Progress in dental care access for older Americans
As the percentage of older Americans has rapidly expanded in recent decades, one of the major challenges has been providing access to adequate dental care for this demographic. As an important part of a healthy aging process, good oral health is imperative for older citizens. Policymakers, geriatric health care professionals, and especially dental care providers have been actively involved in the ongoing conversation of how to provide access to appropriate service for this group.
Defining dental care access
Dental care access has often been difficult to define, a challenge which has led to insufficient opportunities to care for many older Americans. At its most basic, access to care is defined as “the timely use of personal health service to achieve the best possible health outcomes.” However, simply having insurance or even a geriatric dentist in the neighborhood is not an adequate guarantee that patients are receiving the services they need.
Instead, a successful access program can be better described in three terms, known collectively as the “Access Triangle.” They include the following:
- A sufficient workforce willing and able to provide necessary services
- Effective demand for care by older patients, especially those most at risk
- An economic situation that is supportive of patient and dentist participation
Current challenges & responsive actions
There has been growing concern about our nations current ability to meet the standards defined in this successful access triangle. In the past few decades, several calls to action have been issued to the various parties involved in this challenge.
In some regards, these actions have proved successful. In general, many independent elderly adults have effective access to dental care. Increasing numbers in the use of dental services by older patients further supports this optimistic trend. However, there are a number of unique factors shared by those with consistently effective access, including having dental insurance, being able to afford care, having mobility, the ability to effectively communicate with office staff, and others. Clearly, there a large number of older citizens who do not enjoy the same efficacy of access.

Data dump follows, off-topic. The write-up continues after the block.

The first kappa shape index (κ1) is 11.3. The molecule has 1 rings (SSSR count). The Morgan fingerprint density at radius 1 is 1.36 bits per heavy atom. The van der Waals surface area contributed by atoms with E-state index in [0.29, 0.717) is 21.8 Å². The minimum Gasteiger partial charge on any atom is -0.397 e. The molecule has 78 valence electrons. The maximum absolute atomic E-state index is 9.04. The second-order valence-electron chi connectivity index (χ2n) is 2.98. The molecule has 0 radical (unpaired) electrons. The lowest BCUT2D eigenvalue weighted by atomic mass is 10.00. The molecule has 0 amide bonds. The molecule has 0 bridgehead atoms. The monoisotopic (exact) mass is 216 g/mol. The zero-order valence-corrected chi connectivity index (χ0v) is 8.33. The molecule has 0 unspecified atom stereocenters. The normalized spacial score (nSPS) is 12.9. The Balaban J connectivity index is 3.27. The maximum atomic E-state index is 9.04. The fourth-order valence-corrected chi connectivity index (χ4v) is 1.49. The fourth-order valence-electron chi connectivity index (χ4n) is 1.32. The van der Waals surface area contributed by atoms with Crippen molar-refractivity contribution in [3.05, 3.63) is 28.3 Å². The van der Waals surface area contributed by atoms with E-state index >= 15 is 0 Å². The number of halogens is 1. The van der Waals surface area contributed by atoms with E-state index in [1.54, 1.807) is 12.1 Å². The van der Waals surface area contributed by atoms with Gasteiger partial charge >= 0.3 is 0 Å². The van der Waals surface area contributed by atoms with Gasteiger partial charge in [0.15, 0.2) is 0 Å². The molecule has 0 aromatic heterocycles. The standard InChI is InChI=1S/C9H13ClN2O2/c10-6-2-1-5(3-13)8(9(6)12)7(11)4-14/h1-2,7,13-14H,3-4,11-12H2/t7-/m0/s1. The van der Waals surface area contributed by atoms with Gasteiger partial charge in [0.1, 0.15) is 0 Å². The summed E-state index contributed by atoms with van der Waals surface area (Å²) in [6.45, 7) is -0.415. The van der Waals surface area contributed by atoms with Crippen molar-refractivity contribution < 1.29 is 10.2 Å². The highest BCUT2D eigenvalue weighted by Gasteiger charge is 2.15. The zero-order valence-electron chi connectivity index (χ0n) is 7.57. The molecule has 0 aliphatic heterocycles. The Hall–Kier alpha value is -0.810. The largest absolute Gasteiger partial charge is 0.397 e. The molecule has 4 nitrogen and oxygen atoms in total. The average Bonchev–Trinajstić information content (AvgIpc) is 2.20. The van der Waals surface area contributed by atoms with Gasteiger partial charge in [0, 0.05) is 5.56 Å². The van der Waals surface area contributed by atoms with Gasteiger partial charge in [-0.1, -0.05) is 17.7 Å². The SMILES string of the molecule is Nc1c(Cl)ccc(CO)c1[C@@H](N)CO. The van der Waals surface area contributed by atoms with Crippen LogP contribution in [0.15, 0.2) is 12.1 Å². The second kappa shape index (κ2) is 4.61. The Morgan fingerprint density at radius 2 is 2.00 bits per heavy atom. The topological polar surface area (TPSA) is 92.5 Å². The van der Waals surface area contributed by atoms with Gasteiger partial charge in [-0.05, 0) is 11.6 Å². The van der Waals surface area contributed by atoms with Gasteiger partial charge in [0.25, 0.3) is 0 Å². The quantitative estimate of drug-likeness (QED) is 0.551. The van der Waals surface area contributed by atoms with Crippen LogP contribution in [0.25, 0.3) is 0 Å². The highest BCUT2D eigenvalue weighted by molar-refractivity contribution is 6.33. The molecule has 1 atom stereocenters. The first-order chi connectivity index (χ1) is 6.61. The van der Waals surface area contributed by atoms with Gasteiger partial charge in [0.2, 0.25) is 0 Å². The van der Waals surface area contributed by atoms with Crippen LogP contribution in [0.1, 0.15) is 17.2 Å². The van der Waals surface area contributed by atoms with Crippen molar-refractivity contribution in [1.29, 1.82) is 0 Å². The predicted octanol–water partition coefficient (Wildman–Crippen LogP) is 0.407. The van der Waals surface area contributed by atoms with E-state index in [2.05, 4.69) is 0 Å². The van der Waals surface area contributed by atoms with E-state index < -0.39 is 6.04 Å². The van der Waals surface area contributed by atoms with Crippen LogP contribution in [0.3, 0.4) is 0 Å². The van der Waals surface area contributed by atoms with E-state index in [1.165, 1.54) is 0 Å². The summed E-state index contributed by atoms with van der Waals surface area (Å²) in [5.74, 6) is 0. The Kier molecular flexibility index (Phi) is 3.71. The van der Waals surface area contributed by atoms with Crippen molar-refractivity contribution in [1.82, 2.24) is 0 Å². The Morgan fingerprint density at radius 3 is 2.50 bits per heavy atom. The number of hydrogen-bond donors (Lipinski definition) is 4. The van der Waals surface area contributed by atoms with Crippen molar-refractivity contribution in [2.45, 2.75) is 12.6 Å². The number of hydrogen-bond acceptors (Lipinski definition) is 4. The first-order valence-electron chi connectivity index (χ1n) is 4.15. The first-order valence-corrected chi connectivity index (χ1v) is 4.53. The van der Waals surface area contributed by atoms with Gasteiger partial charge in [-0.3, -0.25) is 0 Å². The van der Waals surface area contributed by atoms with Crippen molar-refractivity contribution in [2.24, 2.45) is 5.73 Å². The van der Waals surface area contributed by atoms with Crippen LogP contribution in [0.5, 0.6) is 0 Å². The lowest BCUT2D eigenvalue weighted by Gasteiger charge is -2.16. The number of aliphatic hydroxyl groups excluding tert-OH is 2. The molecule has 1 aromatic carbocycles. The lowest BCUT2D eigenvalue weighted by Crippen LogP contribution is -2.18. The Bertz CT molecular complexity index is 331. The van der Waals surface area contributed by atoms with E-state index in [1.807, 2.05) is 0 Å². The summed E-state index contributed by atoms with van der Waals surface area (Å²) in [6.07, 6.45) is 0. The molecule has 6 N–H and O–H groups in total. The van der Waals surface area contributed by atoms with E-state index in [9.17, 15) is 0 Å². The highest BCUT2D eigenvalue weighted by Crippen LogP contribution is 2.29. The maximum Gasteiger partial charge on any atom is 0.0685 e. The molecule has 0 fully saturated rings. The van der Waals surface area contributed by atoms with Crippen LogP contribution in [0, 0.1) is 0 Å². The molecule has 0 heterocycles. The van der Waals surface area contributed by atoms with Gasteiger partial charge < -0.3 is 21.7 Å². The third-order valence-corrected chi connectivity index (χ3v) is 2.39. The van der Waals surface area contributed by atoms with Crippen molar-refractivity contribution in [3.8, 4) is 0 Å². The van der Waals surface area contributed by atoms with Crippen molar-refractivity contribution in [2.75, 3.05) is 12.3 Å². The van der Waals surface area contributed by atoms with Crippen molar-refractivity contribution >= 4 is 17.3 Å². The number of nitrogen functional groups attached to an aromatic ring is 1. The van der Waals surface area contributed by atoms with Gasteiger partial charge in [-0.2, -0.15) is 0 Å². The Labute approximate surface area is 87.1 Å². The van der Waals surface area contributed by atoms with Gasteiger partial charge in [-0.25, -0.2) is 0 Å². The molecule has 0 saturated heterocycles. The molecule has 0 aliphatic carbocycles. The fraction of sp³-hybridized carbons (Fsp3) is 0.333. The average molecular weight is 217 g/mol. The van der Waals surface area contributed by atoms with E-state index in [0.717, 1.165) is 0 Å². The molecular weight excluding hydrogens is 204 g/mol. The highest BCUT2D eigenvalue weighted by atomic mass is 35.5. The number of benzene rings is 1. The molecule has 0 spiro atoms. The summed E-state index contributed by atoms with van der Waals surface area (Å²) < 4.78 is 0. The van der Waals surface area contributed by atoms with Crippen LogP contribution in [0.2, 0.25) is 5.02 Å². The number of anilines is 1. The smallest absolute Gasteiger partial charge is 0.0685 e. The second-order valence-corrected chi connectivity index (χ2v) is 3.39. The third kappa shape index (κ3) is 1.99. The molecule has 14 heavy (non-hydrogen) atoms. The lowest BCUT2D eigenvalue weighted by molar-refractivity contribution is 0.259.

In fact, there are large groups of older adults who do not have access to the dental services which they need to support their oral and overall health. These “vulnerable elders” include, but are not limited to, those who are: poor, lack insurance or mobility, have lost all of their teeth, do not believe they need care, have difficulty communicating, or have functional and cognitive impairments.
Based on this assessment, it is clear that more responsive actions are necessary. From the education and training of the dental workforce to focus on geriatric dentistry to reimagining the current dental care delivery system, true process will take a multifaceted approach. Dr. Kauffman continues to be a leader in this development and implementation of better systems of dental care for elderly patients.
The importance of dentistry for elderly patients
There is no time to wait to begin addressing the issue of effective access to dental care for elderly patients. Good oral health is strongly linked to benefits throughout the patient’s life, from the reduction of premature morbidity and mortality to the preservation of function and overall quality of life. As our nation’s demographics continue to shift in favor of a larger elderly population, continued action and reevaluation will be necessary.